Parliament seizes Facebook documents in 'unprecedented move'

Cache said to shed light on data and privacy controls in use before Cambridge Analytica data scandal

Samuel Osborne@SamuelOsborne93
Sunday 25 November 2018 18:52
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Parliament has used its legal powers to seize a tranche of internal Facebook documents as MPs investigate the Cambridge Analytica data scandal.

The documents reportedly lay bare the data and privacy controls used by the social media giant before the breach was made public.

They were intercepted when the boss of a US software company in possession of the cache visited the UK on business, according to The Observer.

Damian Collins, chair of the Commons Digital, Culture, Media and Sport (DCMS) Committee, compelled the founder of the firm to hand over the documents using a rare parliamentary mechanism.

In a highly unusual move a serjeant at arms was sent to the businessman’s hotel where he was given a final warning and a two-hour deadline to comply with the order.

When the founder failed to do so he was escorted to parliament and warned he risked fines and imprisonment if the documents were not surrendered, the paper said.

The firm is involved in court action against Facebook in the US, where the documents were obtained through legal mechanisms.

“We are in uncharted territory. This is an unprecedented move but it’s an unprecedented situation. We’ve failed to get answers from Facebook and we believe the documents contain information of very high public interest,” Mr Collins told the paper.

Facebook had some “very serious questions” to answer, he said, and he accused it of misleading the committee over Russian involvement in the platform.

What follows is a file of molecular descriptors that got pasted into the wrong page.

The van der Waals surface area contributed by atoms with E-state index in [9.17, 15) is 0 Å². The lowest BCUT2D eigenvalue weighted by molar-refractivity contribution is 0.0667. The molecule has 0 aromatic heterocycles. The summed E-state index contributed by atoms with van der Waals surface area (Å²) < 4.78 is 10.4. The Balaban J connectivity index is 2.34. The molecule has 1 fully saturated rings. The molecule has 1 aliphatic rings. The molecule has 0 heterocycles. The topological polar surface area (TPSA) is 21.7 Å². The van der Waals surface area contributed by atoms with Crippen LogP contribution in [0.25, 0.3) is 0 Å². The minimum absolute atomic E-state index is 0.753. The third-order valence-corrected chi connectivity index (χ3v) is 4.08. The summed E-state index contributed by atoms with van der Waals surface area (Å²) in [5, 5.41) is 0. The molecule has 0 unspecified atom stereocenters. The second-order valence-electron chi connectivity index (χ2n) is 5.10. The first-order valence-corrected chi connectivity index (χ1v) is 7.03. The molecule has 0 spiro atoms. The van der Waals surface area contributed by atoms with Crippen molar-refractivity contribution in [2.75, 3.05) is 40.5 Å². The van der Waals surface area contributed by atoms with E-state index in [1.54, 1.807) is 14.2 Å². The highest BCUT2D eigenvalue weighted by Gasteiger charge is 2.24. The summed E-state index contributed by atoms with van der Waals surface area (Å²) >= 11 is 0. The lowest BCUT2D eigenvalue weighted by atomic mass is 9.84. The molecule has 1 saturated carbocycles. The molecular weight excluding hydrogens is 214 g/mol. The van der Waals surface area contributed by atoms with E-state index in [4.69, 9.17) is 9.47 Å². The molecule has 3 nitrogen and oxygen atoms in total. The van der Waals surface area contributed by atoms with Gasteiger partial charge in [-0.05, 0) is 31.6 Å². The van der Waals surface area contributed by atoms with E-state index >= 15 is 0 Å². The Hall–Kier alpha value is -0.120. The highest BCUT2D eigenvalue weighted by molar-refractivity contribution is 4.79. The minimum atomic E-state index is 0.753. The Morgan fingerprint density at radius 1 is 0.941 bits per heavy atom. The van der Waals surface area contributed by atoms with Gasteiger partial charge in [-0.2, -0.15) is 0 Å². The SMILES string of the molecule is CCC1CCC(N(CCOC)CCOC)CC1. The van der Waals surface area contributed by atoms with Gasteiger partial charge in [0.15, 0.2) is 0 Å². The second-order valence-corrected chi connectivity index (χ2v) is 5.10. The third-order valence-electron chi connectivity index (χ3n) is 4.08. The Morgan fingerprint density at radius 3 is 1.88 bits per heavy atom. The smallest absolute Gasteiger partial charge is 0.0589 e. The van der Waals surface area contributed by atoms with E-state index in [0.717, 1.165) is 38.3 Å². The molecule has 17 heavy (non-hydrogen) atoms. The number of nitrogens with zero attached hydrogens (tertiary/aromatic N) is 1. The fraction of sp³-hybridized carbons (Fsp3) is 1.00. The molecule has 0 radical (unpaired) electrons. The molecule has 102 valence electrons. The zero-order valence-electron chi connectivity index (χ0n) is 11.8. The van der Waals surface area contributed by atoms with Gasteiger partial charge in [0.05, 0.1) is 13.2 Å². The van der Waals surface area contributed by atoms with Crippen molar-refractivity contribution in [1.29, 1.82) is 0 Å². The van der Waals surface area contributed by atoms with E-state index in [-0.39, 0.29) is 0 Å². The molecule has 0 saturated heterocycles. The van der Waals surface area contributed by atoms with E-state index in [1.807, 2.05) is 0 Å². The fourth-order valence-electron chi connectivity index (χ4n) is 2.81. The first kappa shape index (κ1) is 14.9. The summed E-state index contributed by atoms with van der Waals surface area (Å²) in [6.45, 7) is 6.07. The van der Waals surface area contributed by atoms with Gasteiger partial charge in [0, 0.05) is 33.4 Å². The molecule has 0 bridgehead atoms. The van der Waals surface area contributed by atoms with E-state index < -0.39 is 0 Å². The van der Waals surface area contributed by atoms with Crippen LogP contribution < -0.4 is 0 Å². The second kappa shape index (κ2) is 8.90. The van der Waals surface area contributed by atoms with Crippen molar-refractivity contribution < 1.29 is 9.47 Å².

“It has not answered our questions about who knew what, with regards to the Cambridge Analytica scandal,” Mr Collins said.

“We have followed this court case in America and we believed these documents contained answers to some of the questions we have been seeking about the use of data, especially by external developers.”

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Facebook said: “The materials obtained by the DCMS committee are subject to a protective order of the San Mateo Superior Court restricting their disclosure.

“We have asked the DCMS committee to refrain from reviewing them and to return them to counsel or to Facebook.

“We have no further comment.”

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The move comes after Mark Zuckerberg said he was “unable” to testify to an international “grand committee” investigating Facebook’s role in spreading fake news.

The social media company will instead send Richard Allan, its vice president of policy solutions, to answer questions at a hearing in the Houses of Parliament on Tuesday.

Additional reporting by PA

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